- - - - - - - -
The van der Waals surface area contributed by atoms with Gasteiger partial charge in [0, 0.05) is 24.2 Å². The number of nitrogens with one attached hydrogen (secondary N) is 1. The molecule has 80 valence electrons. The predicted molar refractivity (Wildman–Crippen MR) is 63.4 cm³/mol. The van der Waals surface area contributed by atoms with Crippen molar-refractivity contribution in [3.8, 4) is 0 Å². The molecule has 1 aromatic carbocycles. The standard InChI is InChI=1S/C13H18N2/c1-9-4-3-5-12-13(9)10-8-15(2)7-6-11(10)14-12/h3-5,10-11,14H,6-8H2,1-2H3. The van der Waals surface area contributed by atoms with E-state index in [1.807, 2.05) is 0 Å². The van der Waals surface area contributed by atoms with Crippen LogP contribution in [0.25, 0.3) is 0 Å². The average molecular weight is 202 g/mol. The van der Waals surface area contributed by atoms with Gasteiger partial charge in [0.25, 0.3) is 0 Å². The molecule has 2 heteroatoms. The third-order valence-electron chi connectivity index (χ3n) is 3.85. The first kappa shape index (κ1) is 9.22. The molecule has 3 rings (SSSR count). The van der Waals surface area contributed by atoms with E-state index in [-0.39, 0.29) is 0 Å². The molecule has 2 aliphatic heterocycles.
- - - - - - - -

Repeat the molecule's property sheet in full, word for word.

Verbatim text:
The van der Waals surface area contributed by atoms with Gasteiger partial charge in [0, 0.05) is 24.2 Å². The number of nitrogens with one attached hydrogen (secondary N) is 1. The molecule has 80 valence electrons. The predicted molar refractivity (Wildman–Crippen MR) is 63.4 cm³/mol. The van der Waals surface area contributed by atoms with Crippen molar-refractivity contribution in [3.8, 4) is 0 Å². The molecule has 1 aromatic carbocycles. The standard InChI is InChI=1S/C13H18N2/c1-9-4-3-5-12-13(9)10-8-15(2)7-6-11(10)14-12/h3-5,10-11,14H,6-8H2,1-2H3. The van der Waals surface area contributed by atoms with E-state index in [1.807, 2.05) is 0 Å². The van der Waals surface area contributed by atoms with Crippen LogP contribution in [0.25, 0.3) is 0 Å². The average molecular weight is 202 g/mol. The van der Waals surface area contributed by atoms with Gasteiger partial charge in [0.25, 0.3) is 0 Å². The molecule has 2 heteroatoms. The third-order valence-electron chi connectivity index (χ3n) is 3.85. The first kappa shape index (κ1) is 9.22. The molecule has 3 rings (SSSR count). The van der Waals surface area contributed by atoms with E-state index in [-0.39, 0.29) is 0 Å². The molecule has 2 aliphatic heterocycles.